It's important to know that coconut flour doesn't cook the same as other flours like whole wheat flour.  This is primarily because it doesn't contain starch like other flours do.  It also tends to absorb more liquid compared to other flours.  If you are wanting to use coconut flour as a replacement for other flours when baking, it is probably best to limit it to no more than 20% of the recipe.  You may also need to increase your liquid by the same amount of coconut flour you are adding (or add one egg for every 1/4 cup of coconut flour).

Coconut flour can be a good option when you are using it as a breading or to help thicken sauces, soups or stews.  Some recipes where it could be a good addition include the Baked Chicken Pesto Parmesan, Portobello Stroganoff, Gumbo with Chicken & Sausage, Veggie Skillet Lasagna and the Baked Onion Rings.


Coconut aminos?

The same sap that is used to make coconut sugar can also be used to make coconut aminos.  Basically, the sap is fermented, and then blended with sea salts.  It can be used similar to soy sauce, although it often has a lighter color and is slightly milder and sweeter than soy sauce.  Just like coconut sugar, it does not taste like coconuts at all.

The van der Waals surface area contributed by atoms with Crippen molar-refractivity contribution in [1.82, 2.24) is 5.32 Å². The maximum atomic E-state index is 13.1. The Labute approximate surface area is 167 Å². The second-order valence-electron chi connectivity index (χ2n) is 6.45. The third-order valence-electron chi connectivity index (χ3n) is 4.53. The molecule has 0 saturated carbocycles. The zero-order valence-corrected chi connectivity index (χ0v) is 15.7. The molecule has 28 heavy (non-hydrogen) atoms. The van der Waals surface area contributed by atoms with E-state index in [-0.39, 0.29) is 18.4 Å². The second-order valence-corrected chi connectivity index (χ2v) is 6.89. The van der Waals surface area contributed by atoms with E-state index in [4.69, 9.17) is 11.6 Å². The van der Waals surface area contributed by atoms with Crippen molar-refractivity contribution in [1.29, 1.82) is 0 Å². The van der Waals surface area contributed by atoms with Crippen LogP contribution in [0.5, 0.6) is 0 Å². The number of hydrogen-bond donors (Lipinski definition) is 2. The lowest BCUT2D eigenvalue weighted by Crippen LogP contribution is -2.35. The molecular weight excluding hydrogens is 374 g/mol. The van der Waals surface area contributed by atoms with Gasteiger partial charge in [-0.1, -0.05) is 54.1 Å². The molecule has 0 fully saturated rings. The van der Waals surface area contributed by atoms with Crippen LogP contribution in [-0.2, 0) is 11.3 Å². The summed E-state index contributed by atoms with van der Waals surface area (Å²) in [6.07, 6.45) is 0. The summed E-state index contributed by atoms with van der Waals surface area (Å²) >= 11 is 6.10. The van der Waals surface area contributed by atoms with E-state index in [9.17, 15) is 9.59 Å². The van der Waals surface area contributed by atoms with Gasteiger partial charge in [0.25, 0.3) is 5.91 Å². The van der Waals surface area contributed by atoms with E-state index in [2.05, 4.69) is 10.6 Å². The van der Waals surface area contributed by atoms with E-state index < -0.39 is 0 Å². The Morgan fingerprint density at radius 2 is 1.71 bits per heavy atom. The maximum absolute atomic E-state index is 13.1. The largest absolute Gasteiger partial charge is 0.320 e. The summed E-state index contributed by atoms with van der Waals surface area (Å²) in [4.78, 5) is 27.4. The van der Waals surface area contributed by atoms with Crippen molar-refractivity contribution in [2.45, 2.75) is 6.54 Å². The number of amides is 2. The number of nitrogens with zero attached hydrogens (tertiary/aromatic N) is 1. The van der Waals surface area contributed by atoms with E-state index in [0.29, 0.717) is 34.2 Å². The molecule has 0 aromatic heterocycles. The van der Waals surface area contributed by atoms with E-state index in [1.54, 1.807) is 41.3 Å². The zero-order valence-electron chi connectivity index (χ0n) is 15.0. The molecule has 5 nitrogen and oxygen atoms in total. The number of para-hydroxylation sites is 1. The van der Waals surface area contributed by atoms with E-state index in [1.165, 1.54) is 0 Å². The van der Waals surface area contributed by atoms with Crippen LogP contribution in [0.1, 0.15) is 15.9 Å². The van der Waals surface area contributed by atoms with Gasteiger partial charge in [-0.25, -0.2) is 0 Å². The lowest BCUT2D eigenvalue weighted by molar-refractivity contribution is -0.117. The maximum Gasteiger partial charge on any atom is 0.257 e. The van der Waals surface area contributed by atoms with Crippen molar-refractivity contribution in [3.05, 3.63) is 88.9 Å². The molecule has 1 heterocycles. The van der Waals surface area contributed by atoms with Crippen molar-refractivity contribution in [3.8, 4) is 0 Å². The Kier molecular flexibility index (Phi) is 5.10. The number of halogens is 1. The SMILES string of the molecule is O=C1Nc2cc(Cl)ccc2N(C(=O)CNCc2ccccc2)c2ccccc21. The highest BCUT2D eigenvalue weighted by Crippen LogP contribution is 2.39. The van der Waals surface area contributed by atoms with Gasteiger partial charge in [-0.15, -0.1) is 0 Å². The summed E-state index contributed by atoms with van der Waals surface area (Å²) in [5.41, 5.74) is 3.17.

If you are watching your sodium, coconut aminos have about 1/3 the amount of sodium compared to soy sauce.  For example, we looked at our local store and the coconut aminos had 90 mg of sodium per tsp (vs 320 mg per tsp in the soy sauce...even the lite soy sauce had 210 mg per tsp).  So, while it is "lower" in sodium, it is still not a "low" sodium food.  And, if wheat or gluten are a concern, coconut aminos can be a good choice because they typically do not contain these ingredients.  Like everything, read the ingredient labels because some coconut aminos do contain added sugars.  Some good recipe ideas include the Kung Pao Chicken Lettuce Wraps, Thai Basil Beef Skillet, Chicken Terriyaki Burger and the Honey Lime Sriracha Cauliflower.